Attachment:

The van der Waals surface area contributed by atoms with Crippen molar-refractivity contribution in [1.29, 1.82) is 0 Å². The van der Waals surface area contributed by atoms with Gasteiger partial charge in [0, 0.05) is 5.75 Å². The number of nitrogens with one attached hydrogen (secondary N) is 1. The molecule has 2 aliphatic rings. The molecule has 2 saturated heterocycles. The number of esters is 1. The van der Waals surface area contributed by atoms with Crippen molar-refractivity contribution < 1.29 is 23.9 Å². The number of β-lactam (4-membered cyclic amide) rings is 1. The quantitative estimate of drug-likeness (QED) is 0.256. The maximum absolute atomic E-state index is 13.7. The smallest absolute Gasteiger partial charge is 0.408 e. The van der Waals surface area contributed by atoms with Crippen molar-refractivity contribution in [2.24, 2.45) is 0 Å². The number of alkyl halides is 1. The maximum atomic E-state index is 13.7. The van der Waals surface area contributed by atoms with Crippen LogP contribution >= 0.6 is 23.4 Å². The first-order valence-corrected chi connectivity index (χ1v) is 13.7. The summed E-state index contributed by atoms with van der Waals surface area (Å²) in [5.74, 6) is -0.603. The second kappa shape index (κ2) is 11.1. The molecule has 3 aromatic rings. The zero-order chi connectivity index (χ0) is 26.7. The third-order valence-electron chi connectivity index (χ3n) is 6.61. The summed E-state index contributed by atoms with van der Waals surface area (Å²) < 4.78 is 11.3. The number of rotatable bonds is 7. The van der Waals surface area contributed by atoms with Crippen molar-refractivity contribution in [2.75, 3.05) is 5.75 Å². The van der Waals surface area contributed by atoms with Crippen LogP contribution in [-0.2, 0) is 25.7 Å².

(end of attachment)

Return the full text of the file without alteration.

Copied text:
The van der Waals surface area contributed by atoms with Crippen molar-refractivity contribution in [1.29, 1.82) is 0 Å². The van der Waals surface area contributed by atoms with Gasteiger partial charge in [0, 0.05) is 5.75 Å². The number of nitrogens with one attached hydrogen (secondary N) is 1. The molecule has 2 aliphatic rings. The molecule has 2 saturated heterocycles. The number of esters is 1. The van der Waals surface area contributed by atoms with Crippen molar-refractivity contribution < 1.29 is 23.9 Å². The number of β-lactam (4-membered cyclic amide) rings is 1. The quantitative estimate of drug-likeness (QED) is 0.256. The maximum absolute atomic E-state index is 13.7. The smallest absolute Gasteiger partial charge is 0.408 e. The van der Waals surface area contributed by atoms with Crippen molar-refractivity contribution in [2.24, 2.45) is 0 Å². The number of alkyl halides is 1. The maximum atomic E-state index is 13.7. The van der Waals surface area contributed by atoms with Crippen LogP contribution >= 0.6 is 23.4 Å². The first-order valence-corrected chi connectivity index (χ1v) is 13.7. The summed E-state index contributed by atoms with van der Waals surface area (Å²) in [5.74, 6) is -0.603. The second kappa shape index (κ2) is 11.1. The molecule has 3 aromatic rings. The zero-order chi connectivity index (χ0) is 26.7. The third-order valence-electron chi connectivity index (χ3n) is 6.61. The summed E-state index contributed by atoms with van der Waals surface area (Å²) < 4.78 is 11.3. The number of rotatable bonds is 7. The van der Waals surface area contributed by atoms with Crippen molar-refractivity contribution in [2.75, 3.05) is 5.75 Å². The van der Waals surface area contributed by atoms with Crippen LogP contribution in [-0.2, 0) is 25.7 Å².